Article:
Retirement, Financial Planning

Many Young Adults Are Making Smart Financial Moves

9/20/18 8:00 AM

iStock-626627280.jpgMillennials are optimistic about retirement, according to a recent report from Charles Schwab. Specifically, 76 percent of surveyed young adults said that they believe they will have a better financial future than their parents, and the average Gen-Y respondent expects to retire at age 60. The latter is a somewhat ambitious goal considering that it would mean exiting the workforce five years earlier than the traditional age of retirement, even as many financial experts are now recommending waiting until age 70.

Delaying retirement, if possible, can be a smart decision since it will help ensure that you receive the maximum Social Security benefit and also provide a few more working years (income) to pad your nest egg. While postponing retirement could therefore put many Millennials on a firmer financial standing in old age, one reason why some of the respondents in the Schwab poll might still be able to achieve a comfortable retirement as early as age 60 is because these young adults are already making wise financial moves. For example, 64 percent of surveyed Millennials said that they will often hold off on a discretionary purchase and instead set the money aside for retirement.

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Nearly half of Gen-Y respondents also said that they do additional work to boost their savings, and around one in three reported that they limit their vacations and traveling in order to set more money aside. Similarly, a new Bankrate poll found that Millennials were a lot more likely than other generations to say that they are saving more for retirement today than they were a year ago, and a recent Principal Financial study even found that some young adults are regularly setting aside at least 90 percent of the maximum the IRS will allow to be placed in a 401(k), IRA, and other tax-advantaged savings vehicle each year.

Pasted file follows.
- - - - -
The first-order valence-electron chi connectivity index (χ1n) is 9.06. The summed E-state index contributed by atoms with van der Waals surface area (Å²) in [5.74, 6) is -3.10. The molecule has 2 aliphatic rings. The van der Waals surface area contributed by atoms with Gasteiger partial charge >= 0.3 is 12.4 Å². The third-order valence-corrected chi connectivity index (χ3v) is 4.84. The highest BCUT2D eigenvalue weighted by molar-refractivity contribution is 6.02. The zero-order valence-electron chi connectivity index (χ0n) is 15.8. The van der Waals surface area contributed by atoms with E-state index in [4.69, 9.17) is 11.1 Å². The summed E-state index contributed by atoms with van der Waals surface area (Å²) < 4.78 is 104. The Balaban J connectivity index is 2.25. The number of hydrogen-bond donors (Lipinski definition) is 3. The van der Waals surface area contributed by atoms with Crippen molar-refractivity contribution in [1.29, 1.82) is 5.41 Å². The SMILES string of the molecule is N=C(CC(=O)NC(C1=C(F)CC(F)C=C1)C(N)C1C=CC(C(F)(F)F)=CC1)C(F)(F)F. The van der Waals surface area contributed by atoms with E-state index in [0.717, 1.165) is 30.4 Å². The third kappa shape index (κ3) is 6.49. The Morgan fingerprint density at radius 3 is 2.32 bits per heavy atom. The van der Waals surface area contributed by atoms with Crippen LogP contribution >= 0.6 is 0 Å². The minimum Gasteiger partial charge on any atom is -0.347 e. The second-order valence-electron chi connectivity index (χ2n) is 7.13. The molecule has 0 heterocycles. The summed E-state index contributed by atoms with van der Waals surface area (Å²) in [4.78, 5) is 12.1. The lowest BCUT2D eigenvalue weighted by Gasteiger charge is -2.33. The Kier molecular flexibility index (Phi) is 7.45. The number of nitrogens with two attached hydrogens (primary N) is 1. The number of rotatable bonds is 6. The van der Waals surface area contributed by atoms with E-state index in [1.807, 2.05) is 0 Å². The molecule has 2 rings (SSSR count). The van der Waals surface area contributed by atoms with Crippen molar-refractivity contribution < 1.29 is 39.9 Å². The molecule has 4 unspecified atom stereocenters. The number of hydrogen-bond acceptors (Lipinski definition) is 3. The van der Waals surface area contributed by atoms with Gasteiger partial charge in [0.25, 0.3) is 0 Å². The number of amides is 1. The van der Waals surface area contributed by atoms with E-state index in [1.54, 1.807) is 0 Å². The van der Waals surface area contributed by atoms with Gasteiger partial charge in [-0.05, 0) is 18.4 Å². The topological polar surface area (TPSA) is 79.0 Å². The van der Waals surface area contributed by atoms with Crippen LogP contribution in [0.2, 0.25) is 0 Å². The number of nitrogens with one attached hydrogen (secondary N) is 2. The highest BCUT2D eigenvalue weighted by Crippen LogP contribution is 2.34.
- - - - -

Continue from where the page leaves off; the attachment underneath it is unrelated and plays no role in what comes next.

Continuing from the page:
Since only around 9 percent of 401(k) plan participants are estimated to have annual contributions that come within 10 percent of the deferral limit, these “super savers” are likely to be well ahead of the vast majority of Americans in terms of retirement readiness. Jerry Patterson, a senior vice president at Principal Financial, added that “There is no better advice I can give anyone than save more, earlier. These super savers are making sacrifices today that should help set them up to have the freedom to do the things they want in the future.

 


 

Sources: Charles Schwab, Bankrate, Principal Financial

Post author: Charles Couch